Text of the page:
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Grand Kingdom is a game that conflicts me a little, it mixes strange elements that are very cool and clever, but they do not fit as well as they could.  That is not to say Grand Kingdom is not a great game as it is a very unique and fun game and the main elements of the game are excellent on their own, but they do not fit together as well as they could.

Allow me to explain, there are two main gameplay elements in Grand Kingdom.  The first is what you may call the field.  This is similar to a board game, you move your token piece across routes and try to avoid things in the field including enemies, whilst trying to complete quests and find things such as treasure chests.  On the field are other game pieces which sometimes you have to go through, or can try to avoid as some move on set paths.  Each move you make on the field uses a turn and you only have a limited number of turns to complete your required quests, otherwise you fail the whole mission.  On top of that when you use a turn enemy tokens move too, meaning you can strategically make your way around the board.  This is cleverly implemented and unique and on its own is very well done.

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The other main gameplay element is the battles.  They are strategy turn based battles in a way I have not seen before.  Rather than using the classic grid style it uses lanes.  You can move your characters up and down the lanes and move them back and forth, but attacks are usually lane dependant, although some are not, for example a melee attack from a character will be able to hit another character in front of or behind them in a lane, or some magic attacks go straight on the lane.  It is so simple but I cannot think of a time it has been used in this way to this effect to make for a truly different battle system.

System Update (3)

These two systems on their own are great, quirky and unique, but I found throughout the game the two did not feel like they flowed.  They felt like two very different gameplay phases as opposed to an extension of each other, which is a minor thing but it did affect how I got into the game a surprising amount.  The music was really good, I really enjoyed the energetic vibe it gave the game and the art style is amazing.  The characters are beautifully designed in a hand drawn style that gives a very nice anime style, simple but not too simple and the games got a very light and lively art and colour style that just makes the game an absolute pleasure to look at.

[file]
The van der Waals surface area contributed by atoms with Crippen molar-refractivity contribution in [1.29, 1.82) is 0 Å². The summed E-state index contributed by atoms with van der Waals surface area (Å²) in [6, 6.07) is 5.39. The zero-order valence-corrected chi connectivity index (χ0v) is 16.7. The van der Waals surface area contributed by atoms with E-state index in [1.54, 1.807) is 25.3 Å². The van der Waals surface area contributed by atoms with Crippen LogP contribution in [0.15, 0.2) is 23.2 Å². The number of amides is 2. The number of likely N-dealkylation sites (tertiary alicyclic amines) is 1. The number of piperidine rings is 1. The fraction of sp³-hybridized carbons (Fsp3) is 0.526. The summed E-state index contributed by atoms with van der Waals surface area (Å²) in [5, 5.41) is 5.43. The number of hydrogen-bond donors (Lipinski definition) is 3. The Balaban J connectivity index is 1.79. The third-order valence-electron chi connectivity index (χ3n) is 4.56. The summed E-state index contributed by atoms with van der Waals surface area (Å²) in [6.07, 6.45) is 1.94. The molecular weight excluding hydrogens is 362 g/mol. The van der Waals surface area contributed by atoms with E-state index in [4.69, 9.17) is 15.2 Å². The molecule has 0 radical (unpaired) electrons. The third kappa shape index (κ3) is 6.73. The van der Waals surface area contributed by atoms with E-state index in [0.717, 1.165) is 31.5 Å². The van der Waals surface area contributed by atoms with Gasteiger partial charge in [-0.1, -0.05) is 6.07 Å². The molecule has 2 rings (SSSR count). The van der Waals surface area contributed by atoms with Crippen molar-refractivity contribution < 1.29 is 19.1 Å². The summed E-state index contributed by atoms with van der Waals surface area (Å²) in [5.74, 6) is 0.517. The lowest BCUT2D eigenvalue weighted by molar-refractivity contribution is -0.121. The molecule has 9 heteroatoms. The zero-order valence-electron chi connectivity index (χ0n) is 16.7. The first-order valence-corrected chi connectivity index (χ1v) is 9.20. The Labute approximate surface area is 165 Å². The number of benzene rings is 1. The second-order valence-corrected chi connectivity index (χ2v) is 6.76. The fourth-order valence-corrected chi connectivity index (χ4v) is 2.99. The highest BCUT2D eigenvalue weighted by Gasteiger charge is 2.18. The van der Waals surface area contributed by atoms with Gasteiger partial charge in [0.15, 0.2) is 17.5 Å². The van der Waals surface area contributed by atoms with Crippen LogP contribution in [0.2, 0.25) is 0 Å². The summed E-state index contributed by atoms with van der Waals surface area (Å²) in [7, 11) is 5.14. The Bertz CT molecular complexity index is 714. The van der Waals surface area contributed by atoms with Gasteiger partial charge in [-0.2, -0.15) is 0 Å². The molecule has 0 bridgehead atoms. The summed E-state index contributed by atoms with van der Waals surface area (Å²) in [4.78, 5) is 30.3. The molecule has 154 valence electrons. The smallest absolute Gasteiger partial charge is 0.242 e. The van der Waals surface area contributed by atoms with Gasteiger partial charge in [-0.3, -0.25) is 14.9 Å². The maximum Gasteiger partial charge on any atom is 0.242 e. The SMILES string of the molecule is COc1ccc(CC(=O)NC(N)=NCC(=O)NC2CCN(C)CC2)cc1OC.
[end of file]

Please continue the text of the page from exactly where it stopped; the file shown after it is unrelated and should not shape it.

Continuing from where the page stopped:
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The story itself was OK, as with most games NIS brings to the west there is are a lot of speech bubbles and the character banter was interesting for a while, but by the end I was skipping quite a bit of dialogue as I cared less and less about the story.  The games online components are interesting, there is a war going on and you sign contracts with a faction.  This allows you to fight battles for them set by other players where an AI runs it though, allowing you to set a team for others to battle when you are offline.  It is worth dabbling a little in at a minimum so you can get free experience by setting your team each time you leave the game for when you return.  If nothing else, it adds some replay value.

All in all, Grand Kingdom is a unique game that while it is built on some classic gameplay modes, is finished off and presented up with unique twists on those gameplay elements.  It is a refreshing change of style, with some amazing game art and the multiplayer provides some extra replay value on the large amount of single player content in the game

Grand Kingdom (PS4) Review

Released: June 2016
Rating: PG
Platforms: PlayStation 4, PS Vita
Genre: Action, Strategy
Developer: NIS America
Publisher: NIS America

4.0Overall Score
Gameplay
Graphics
Audio
Replayability
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